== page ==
Guide

Inform and consult your employees

Informing and consulting - good practice

Depending on your business' size, nature and structure, the type of information you are sharing and the input you hope to get, there are a variety of ways to communicate and consult with employees and/or their representatives.

Where you have an information and consultation or European Works Council agreement, a pre-existing agreement or where you are legally required to inform and consult with employees on other matters (such as health and safety regulations or when considering redundancies), any consulting and informing you do must comply with the terms of that agreement or other legal requirements.

To communicate individually, you could use:

  • one-to-one meetings - for issues specific to the individual
  • telephone calls - for home workers and other offsite employees
  • email - employees can respond at their convenience

A record should be appropriately kept of such communications. You must comply with the General Data Protection Regulation (GDPR).

Failure to consult your staff is a regular Tribunal complaint by employees.

Face-to-face methods of communication include:

  • group or team briefings - discussion and feedback on issues directly related to the group
  • quality circles - groups that meet regularly to solve problems and improve quality
  • large-scale meetings - to present the business' performance and long-term objectives to employees or exchange of views
  • cascade networks - briefing small groups of people who tell others the same information, to get information across quickly without having to call a meeting
  • inter-departmental briefings - to promote a unified approach within larger businesses

Written methods include:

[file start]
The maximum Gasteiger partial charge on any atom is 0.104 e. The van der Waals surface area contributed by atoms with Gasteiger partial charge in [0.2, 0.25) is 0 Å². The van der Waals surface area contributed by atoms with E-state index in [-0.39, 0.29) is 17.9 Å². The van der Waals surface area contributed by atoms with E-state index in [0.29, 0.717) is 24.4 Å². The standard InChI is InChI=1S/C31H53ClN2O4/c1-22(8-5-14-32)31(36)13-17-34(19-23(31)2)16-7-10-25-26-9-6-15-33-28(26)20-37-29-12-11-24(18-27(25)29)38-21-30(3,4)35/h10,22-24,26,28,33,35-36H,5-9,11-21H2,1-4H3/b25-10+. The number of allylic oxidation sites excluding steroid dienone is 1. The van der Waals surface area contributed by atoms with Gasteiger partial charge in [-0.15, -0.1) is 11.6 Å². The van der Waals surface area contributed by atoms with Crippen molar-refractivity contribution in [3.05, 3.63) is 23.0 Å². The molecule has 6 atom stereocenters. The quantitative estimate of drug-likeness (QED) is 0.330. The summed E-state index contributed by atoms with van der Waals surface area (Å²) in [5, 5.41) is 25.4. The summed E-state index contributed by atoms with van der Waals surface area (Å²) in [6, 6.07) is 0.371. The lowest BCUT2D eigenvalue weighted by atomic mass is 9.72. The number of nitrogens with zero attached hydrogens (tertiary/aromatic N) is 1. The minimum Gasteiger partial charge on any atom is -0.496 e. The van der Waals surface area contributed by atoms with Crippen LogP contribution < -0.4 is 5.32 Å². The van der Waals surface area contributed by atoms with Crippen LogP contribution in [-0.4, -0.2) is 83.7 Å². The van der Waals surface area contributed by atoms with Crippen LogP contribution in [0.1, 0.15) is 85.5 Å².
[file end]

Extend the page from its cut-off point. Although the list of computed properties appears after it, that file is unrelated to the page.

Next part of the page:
• company handbooks - combines company and job-related information
  • company newsletters - present information about the business and its people, in print or through email
  • employee information notes - reports the business' activities and performance
  • departmental bulletins - informs on a sectional, departmental or wider basis
  • notice boards - encourages communication between employees
  • intranets - stores company information in a structured way for employee access
  • email - communicates with employees in different or isolated locations

Consultation methods include:

  • joint consultative councils/works councils - regular meetings of managers and employee representatives
  • joint working parties - resolves specific issues and includes managers and employees
  • trade unions - aim to improve terms and conditions for their members
  • informal emails - promote a feedback forum for employees to consider and put forward ideas at times convenient to them
  • annual staff survey or questionnaire - allows for giving frank views if employees can reply anonymously

Read about the role of the Labour Relations Agency in promoting good employment practice.